"...Friendship bears fruit in this life and in the next." (SF, 2.9)
"For what more sublime can be said of friendship, what more true, what more profitable, than that it ought to, and is proved to, begin in Christ, continue in Christ, and be perfected in Christ?" (SF, 1.10)
"And, a thing even more excellent than all these considerations, friendship is a stage bordering upon that perfection which consists in the love and knowledge of God, so that man from being a friend of his fellowman becomes the friend of God." (SF, 1.14)
This is, I believe, a perfect illustration of what St. Thomas Aquinas meant when he commented: "Grace build upon nature." In his Gospel account (2:25), John the Evangelist assures us that Jesus "knew all people...he himself could tell what was in people." And so Jesus could say to his chosen twelve followers: "...love one another as I have loved you. No one has greater love than this: to lay down one's life for one's friends. You are my friends if you do what I earnestly admonish you to do. I do not call you servants...but I have called you friends, because I have made known to you everything that I have heard from my Father...and I appointed you to go and bear fruit, fruit that will last..." (John 15:12-16)
The Gospels are full of Jesus' references to "friends": John the Baptizer referred to himself as the "friend of the Bridegroom"; Jesus, says Mark, "called to him[self] those whom he wanted, and they came to him. And he appointed twelve, whom he named apostles ["ones sent"], to be with him..."; Jesus' critics called him "a friend of tax collectors and sinners"; and Jesus refers to "our friend", Lazarus, as he journies to dramatically restore him to life.
Jesus, however, was also realistic. He knew that friendships don't always last and aren't always sustained by both parties. After the unusual message Jesus preached about "the living bread that came down from heaven [referring to himself], Scripture says: "Because of this many of his disciples turned back and no longer went about with him." Jesus responded as such a caring friend himself that he even gave the Twelve the opportunity to opt out. Their response: "...to whom can we go? You have the words of eternal life." Luke recounts in his Gospel a story about a person who, looking to his own convenience and comfort, didn't want to be bothered helping his friend in a time of need. Jesus uses the parable to contrast this with God's always-reliable friendship, and to demonstrate the need for persistence in prayers. Finally, Jesus modelled how a friendship-gone-bad needs to be handled. Judas, one of the most trusted of the Twelve, the keeper of the purse, goes to the chief priests and says: "What will you give me if I betray him to you?" Though Jesus is very direct and forthright with Judas, both before and after the betrayal, never once does he disavow his friendship; he doesn't bad-mouth Judas, or attack him in any way, or demean him. He says simply: "Friend, is it with a kiss that you are betraying the Son of Man?...do what you are here to do." Jesus lived and exemplified the message which he'd undoubtedly often preached to friends and followers: denying oneself, taking up the cross, and losing one's life: even for a disloyal friend such as Judas.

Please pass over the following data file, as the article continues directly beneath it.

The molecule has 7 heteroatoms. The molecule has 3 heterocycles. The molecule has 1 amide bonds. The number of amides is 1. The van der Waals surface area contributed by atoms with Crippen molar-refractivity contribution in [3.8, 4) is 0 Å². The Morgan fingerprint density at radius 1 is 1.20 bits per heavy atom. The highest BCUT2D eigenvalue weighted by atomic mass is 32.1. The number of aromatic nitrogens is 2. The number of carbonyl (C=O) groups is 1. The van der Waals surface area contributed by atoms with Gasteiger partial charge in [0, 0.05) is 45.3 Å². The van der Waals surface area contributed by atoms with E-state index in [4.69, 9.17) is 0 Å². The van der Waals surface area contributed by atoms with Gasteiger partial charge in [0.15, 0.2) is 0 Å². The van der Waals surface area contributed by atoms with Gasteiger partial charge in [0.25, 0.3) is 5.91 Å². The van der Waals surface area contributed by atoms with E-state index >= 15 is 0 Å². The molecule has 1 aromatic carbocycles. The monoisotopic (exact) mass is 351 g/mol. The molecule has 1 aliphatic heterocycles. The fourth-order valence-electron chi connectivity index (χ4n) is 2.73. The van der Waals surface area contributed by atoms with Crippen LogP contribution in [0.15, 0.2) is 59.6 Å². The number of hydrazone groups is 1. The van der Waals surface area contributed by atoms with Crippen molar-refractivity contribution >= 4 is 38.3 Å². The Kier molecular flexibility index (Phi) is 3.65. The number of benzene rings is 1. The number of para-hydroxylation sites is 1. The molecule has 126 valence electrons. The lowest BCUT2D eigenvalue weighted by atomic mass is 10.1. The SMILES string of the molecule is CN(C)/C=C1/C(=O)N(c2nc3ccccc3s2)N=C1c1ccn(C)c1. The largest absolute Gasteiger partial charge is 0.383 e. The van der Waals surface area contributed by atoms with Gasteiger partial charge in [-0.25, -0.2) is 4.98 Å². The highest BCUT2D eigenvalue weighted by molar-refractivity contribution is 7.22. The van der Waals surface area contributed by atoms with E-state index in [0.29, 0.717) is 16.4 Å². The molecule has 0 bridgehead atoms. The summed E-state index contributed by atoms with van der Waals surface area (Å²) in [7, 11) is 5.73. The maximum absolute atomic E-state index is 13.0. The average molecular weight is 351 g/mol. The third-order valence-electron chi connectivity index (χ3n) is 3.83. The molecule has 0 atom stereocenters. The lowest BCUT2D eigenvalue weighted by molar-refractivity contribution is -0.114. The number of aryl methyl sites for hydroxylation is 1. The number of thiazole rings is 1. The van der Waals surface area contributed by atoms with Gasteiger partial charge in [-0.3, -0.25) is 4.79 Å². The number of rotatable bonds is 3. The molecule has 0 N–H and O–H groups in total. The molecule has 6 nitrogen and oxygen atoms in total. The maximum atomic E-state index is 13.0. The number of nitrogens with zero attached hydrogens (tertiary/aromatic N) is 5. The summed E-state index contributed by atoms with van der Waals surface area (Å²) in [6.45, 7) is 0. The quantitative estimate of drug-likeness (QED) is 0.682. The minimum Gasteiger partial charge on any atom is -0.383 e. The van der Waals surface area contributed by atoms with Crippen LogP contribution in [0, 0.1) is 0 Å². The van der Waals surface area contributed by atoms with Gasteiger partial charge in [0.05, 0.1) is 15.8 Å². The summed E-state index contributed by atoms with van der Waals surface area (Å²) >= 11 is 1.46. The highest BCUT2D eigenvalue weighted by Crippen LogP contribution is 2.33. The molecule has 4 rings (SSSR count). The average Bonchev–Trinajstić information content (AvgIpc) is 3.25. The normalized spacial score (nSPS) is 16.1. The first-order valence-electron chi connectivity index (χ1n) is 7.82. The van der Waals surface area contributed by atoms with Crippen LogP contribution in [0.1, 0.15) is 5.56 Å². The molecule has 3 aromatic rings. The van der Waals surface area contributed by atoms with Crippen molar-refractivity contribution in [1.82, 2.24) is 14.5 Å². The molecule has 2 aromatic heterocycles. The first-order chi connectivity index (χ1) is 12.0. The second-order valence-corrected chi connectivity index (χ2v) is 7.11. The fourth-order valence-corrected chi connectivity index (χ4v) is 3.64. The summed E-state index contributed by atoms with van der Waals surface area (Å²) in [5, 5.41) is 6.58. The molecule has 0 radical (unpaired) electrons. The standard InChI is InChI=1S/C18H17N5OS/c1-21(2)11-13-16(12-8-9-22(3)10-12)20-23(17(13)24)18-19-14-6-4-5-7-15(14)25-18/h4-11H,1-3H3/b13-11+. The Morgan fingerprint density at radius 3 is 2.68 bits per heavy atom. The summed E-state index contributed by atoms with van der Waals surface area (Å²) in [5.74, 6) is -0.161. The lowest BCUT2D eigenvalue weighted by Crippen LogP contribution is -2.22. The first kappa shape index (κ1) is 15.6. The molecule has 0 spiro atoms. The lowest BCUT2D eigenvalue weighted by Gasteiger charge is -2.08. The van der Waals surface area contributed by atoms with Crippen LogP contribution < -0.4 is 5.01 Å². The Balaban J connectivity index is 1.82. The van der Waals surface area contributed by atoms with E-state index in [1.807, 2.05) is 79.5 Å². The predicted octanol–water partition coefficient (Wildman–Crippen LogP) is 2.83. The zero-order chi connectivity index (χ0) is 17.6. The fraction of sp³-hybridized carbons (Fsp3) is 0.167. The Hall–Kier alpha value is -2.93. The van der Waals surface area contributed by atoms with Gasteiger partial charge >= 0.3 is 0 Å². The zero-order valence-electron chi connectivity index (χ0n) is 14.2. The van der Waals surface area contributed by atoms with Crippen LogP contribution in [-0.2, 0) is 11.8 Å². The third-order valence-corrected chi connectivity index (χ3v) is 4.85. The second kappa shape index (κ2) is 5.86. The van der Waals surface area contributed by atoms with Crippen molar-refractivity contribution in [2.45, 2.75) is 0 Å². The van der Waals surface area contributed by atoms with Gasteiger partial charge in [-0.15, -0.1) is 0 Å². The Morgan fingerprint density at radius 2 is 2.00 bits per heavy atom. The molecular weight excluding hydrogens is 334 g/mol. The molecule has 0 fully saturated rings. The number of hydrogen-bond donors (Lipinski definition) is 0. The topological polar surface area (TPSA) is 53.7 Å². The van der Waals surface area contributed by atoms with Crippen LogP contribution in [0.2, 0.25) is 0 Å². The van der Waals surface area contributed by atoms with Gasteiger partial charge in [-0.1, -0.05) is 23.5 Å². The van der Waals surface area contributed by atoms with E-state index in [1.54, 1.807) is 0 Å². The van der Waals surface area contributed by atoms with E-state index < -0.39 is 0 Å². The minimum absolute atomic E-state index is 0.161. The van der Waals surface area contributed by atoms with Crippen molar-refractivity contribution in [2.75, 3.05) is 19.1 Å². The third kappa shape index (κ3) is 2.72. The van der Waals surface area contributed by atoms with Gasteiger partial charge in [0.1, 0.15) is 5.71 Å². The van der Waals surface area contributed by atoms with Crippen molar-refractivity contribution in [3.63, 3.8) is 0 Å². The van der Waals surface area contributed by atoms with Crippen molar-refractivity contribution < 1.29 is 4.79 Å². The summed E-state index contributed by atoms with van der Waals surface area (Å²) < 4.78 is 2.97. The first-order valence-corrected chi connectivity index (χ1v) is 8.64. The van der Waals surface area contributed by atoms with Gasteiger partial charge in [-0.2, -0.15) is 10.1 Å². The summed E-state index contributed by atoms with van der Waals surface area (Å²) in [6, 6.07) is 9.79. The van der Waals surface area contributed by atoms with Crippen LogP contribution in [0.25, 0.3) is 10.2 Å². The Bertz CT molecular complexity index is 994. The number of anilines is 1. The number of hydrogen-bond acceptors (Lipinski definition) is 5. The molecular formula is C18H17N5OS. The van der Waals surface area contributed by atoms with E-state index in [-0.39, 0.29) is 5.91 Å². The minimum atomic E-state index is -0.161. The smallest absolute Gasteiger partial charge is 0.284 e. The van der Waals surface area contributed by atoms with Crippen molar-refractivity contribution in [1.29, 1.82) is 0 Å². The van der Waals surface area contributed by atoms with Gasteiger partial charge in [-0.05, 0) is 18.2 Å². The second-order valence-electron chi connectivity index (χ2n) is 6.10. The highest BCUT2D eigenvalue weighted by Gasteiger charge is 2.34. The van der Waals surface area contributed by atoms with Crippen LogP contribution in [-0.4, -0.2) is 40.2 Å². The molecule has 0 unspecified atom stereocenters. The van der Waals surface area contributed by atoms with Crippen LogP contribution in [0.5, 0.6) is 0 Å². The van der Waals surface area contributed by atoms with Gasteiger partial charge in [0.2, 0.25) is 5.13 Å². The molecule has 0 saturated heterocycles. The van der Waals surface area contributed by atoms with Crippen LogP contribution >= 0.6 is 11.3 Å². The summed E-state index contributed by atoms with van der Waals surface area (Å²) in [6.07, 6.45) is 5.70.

Aelred again: "And so in [true] friendship are joined honor and charm, truth and joy, sweetness and good-will, affection and action. And all these take their beginning from Christ, advance through Christ, and are perfected in Christ. Therefore, not too steep or unnatural does the ascent appear from Christ, as the inspiration of love by which we love our friend, to Christ giving himself to us as our Friend for us to love...And thus, friend cleaving to friend in the spirit of Christ, is made with Christ but one heart and one soul..." (SF, 2.20-21)
"Thus ascending from that holy love with which he embraces a friend to that with which he embraces Christ, he will joyfully partake in abundance of the spiritual fruit of friendship, awaiting the fullness of all things in the life to come...and God shall be all in all." (SF, 3.134)